How To Profit From The Re-Emergence Of Nuclear Energy

| September 16, 2010 | 0 Comments

The age of fossil fuels is rapidly coming to a close.  The world is slowly but surely shifting its dependence on oil, gas, and coal to more sustainable types of energy.  Eventually we will power our planet with renewable sources such as wind, sun, and water.

The problem is, it could take awhile for renewable energy to become affordable on a commercial scale.  Technology improvements still need to be made.  And in some cases, the energy infrastructure will need to be redesigned or rebuilt.

We need a potent energy source to bridge the gap between fossil fuels and renewables.

That’s where nuclear power comes in.

Every day, countries across the globe are turning to nuclear for their energy needs.  Over 100 new reactors will be completed by 2020.  That’s a nearly 25% increase in the number of reactors on the planet.  You can’t question growth.

But here’s the thing… in order to power nuclear reactors, you need lots of uranium.

Uranium is mined like most metals… with some important differences. Since it’s a radioactive, special safety steps must be taken.  Also, because of the radioactivity, uranium mining is a heavily regulated industry.

Despite safety issues, regulations, and mining difficulties, uranium is actually pretty cheap right now.  You can purchase a pound for around $45.  But it won’t stay this low for long… all the new reactors will push prices higher.

Here’s the bottom line…

The key to nuclear power is uranium.  By investing in uranium, you’re investing in nuclear energy.

And one of the best uranium mining companies out there is Cameco (NYSE: CCJ).

Cameco is a mining and nuclear energy company based in Canada.  It’s one of the largest producers in the world.  CCJ owns mines in Canada, the U.S., and Kazakhstan – including the only high grade uranium mines in the world in Canada.

What really makes this company attractive is their huge stockpile of uranium.

They hold about $5 billion in uranium reserves.  They’re also one of the few companies in the world which focus on mining this highly sought after metal.  In fact, CCJ produces 16% of uranium across the globe.

You can bet any energy producer needing uranium will call up CCJ.  And because it’s a highly regulated commodity, purchase contracts tend to be for long periods of time.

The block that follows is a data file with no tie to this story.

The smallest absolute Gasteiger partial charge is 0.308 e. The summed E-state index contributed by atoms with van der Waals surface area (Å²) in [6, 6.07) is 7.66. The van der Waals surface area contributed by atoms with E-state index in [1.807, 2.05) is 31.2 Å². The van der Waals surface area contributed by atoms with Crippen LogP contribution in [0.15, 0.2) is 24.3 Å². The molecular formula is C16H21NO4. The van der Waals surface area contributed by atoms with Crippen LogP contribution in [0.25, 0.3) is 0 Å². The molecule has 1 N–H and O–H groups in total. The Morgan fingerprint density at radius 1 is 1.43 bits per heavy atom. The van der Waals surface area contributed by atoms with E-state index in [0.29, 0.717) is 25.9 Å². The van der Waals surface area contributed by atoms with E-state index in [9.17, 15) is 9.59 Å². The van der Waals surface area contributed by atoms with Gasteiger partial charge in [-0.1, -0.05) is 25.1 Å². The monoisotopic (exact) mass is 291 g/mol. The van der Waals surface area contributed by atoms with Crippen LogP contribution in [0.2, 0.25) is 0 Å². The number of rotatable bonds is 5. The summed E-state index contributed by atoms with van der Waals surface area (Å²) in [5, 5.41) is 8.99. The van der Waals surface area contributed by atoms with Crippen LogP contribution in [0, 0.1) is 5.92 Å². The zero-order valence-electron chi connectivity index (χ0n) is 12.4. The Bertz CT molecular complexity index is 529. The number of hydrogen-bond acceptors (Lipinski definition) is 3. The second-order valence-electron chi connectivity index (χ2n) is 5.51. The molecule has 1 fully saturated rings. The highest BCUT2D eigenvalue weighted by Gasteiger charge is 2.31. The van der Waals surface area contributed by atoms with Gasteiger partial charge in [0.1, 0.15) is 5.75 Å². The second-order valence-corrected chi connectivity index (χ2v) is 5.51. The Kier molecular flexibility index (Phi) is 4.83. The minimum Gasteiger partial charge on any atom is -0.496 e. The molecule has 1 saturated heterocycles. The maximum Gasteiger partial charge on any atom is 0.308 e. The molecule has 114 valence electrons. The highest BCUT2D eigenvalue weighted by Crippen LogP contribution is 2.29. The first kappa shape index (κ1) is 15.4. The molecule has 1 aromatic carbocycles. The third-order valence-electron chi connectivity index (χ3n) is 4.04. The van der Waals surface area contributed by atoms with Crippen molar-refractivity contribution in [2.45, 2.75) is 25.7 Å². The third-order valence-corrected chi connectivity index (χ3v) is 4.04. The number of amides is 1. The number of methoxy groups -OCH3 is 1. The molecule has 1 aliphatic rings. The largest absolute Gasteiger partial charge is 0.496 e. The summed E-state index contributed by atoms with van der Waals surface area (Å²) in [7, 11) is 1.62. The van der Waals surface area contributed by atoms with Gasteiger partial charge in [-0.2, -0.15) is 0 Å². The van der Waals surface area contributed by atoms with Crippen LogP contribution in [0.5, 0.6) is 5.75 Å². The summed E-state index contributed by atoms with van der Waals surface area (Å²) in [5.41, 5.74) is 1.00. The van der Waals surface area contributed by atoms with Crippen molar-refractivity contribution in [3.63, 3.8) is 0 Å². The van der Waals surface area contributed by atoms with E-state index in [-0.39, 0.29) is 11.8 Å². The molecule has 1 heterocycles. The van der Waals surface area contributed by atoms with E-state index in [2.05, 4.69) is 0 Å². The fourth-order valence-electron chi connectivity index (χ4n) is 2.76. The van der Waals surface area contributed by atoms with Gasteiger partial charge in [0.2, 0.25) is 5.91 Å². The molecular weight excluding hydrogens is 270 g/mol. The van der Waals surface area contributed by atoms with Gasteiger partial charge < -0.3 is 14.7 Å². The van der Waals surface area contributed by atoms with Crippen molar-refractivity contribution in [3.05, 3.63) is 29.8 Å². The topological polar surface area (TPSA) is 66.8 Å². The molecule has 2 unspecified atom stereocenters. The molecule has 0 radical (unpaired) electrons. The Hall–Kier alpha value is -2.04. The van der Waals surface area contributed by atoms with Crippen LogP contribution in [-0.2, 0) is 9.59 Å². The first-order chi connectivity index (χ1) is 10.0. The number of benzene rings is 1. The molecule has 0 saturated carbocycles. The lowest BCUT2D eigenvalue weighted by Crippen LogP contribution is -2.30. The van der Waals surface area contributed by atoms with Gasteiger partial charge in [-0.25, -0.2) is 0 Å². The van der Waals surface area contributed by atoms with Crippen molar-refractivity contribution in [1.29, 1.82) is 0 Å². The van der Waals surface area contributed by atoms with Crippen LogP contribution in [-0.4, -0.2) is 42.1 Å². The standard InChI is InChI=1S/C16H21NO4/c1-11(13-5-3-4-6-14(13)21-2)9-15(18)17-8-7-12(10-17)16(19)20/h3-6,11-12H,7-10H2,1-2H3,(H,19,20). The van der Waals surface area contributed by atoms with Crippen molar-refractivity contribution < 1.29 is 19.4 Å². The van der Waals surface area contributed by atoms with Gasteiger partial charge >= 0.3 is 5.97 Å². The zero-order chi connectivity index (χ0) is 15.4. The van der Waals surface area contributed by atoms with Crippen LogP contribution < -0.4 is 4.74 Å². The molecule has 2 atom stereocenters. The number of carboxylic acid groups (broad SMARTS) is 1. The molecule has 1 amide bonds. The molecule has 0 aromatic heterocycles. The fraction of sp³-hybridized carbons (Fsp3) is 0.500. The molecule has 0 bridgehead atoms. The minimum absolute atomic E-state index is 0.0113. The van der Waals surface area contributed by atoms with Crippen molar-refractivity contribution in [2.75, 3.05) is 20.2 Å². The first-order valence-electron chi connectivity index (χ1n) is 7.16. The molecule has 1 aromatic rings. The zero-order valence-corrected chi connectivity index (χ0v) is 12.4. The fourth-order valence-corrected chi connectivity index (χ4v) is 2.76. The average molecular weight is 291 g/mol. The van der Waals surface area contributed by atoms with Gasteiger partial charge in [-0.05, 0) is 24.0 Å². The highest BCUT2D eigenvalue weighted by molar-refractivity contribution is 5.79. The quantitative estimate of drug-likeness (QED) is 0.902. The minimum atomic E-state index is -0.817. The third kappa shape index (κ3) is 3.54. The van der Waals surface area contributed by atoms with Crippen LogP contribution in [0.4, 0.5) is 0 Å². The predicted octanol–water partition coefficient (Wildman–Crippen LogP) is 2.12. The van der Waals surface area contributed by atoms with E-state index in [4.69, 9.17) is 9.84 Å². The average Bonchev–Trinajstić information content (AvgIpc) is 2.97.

Let me give you an example…

China just agreed to a 10-year supply contract with CCJ.

China is going to need tons of uranium over the next decade.  They’re already planning to build 60 new reactors.  Plus, they have proposals for 120 more!

Cameco’s hitting the jackpot with this deal.

The company’s other existing contracts are also long-term.  So they can expect steady revenue from these contacts for years to come.

Let’s face it… if they mine it, someone will buy it.

And CCJ already has more than $2 billion a year in revenue.  Even better, the company has a rock solid balance sheet.

CCJ is sitting on a pile of cash… more than $1 billion.  They also have $5 billion in uranium reserves.  And current assets are a solid 4.5x current liabilities.

But here’s the best part…

CCJ shares are positioned for a huge increase.

You see, demand for uranium is ready to go through the roof.  And there isn’t enough uranium to meet rising demand.

Over the next decade, there’s expected to be a 250 million pound shortfall in uranium.  The last time uranium supplies were tight, the price skyrocketed to over $140 a pound.

Guess who stands to gain?

Uranium mining companies of course… and CCJ is in a great position to profit.

The last time uranium prices jumped, shares in CCJ soared.  In 2007, share price was more than double what it is today.

As the price of uranium increases, I expect to see CCJ shares climb once again.  There’s definitely some serious upside potential here!

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Category: Commodities

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The Dynamic Wealth Report works with a number of staff writers and guest experts who specialize in everything from penny stocks to ETFs to options trading. These guest analysts post under the 'staff writer' moniker for ease of use.

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